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  Massive Game-Ad Autopsy  
 
 
Posted 2005-07-15 by Tony Walsh
 
 
     
 
Massive Incorporated serves up dynamic, trackable advertising inside game environments. When gamers Andrew Smith and Peter Wood discovered that the game Swat4 was patched to accept Massive advertising, they investigated the devilish details. The results, posted here [tip:ffwd], reveal the details Massive is tracking:
  • The name of the game being played
  • The number of "impressions" (your definition may vary)
  • Session ID
  • Gamer ID (not personally identifying)
  • The level/map being played
  • Time, duration, size and angle that the ad was viewed
That's a lot of market research gamers are unwittingly and freely supplying. Smith and Wood note that the collection of this data could be used to determine which levels of a game are more popular, and thus charge premium rates to advertisers. But how do gamers benefit?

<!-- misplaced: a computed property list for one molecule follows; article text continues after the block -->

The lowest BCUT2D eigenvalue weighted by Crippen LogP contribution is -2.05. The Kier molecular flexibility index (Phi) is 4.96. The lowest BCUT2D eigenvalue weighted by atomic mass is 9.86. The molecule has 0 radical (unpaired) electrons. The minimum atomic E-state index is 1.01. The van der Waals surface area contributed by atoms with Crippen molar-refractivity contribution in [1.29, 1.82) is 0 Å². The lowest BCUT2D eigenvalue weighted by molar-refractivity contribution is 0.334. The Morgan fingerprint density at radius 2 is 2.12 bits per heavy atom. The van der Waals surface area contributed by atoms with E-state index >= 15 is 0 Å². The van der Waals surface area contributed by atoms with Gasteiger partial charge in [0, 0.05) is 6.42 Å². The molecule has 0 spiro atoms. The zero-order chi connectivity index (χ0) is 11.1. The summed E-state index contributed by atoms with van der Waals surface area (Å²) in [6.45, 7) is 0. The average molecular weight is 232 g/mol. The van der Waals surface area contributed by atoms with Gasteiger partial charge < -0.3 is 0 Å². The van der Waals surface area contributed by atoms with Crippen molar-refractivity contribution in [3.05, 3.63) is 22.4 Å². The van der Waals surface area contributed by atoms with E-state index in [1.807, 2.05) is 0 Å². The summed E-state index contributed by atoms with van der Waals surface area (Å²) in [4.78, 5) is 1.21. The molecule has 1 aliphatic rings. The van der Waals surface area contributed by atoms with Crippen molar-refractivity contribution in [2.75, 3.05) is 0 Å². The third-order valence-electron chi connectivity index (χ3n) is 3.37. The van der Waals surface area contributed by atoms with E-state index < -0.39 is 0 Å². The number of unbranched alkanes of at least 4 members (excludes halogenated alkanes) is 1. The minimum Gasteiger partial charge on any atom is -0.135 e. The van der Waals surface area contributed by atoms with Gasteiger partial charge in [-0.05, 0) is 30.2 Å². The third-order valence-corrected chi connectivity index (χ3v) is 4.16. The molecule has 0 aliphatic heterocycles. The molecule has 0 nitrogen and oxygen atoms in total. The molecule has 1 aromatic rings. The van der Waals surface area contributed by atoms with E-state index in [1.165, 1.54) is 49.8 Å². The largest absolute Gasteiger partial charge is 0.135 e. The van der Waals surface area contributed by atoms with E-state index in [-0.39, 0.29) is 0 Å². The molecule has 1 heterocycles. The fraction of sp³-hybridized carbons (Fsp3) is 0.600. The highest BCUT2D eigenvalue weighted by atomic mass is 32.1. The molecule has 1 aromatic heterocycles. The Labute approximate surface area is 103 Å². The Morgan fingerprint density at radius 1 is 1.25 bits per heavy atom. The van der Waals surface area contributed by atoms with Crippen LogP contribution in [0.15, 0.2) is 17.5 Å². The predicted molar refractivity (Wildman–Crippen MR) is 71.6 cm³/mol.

Smith and Wood explain that in the case of Swat4, advertising was added to a previously ad-free game. In other words, consumers are paying full price for a game that later becomes adware. Thankfully, the two provide an easy method for blocking the ads:
    In order to prevent this 'functionality', the server can be prevented from being contacted by placing the following lines in either /etc/hosts on UNIX, or %WINDIR%\system32\drivers\etc\hosts on Windows.
    127.0.0.1 madserver.net
    127.0.0.1 ad.madserver.net
    127.0.0.1 imp.madserver.net
    127.0.0.1 media.madserver.net
 
     
 
   
 
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Dinozoiks wrote:
Wow! Thanks for that Tony. Just posted a bunch of other tips here... http://www.dino.co.uk/labs/2008/45-tips-when-designing-online-content-for-kids/ Hope it helps someone... Dino...
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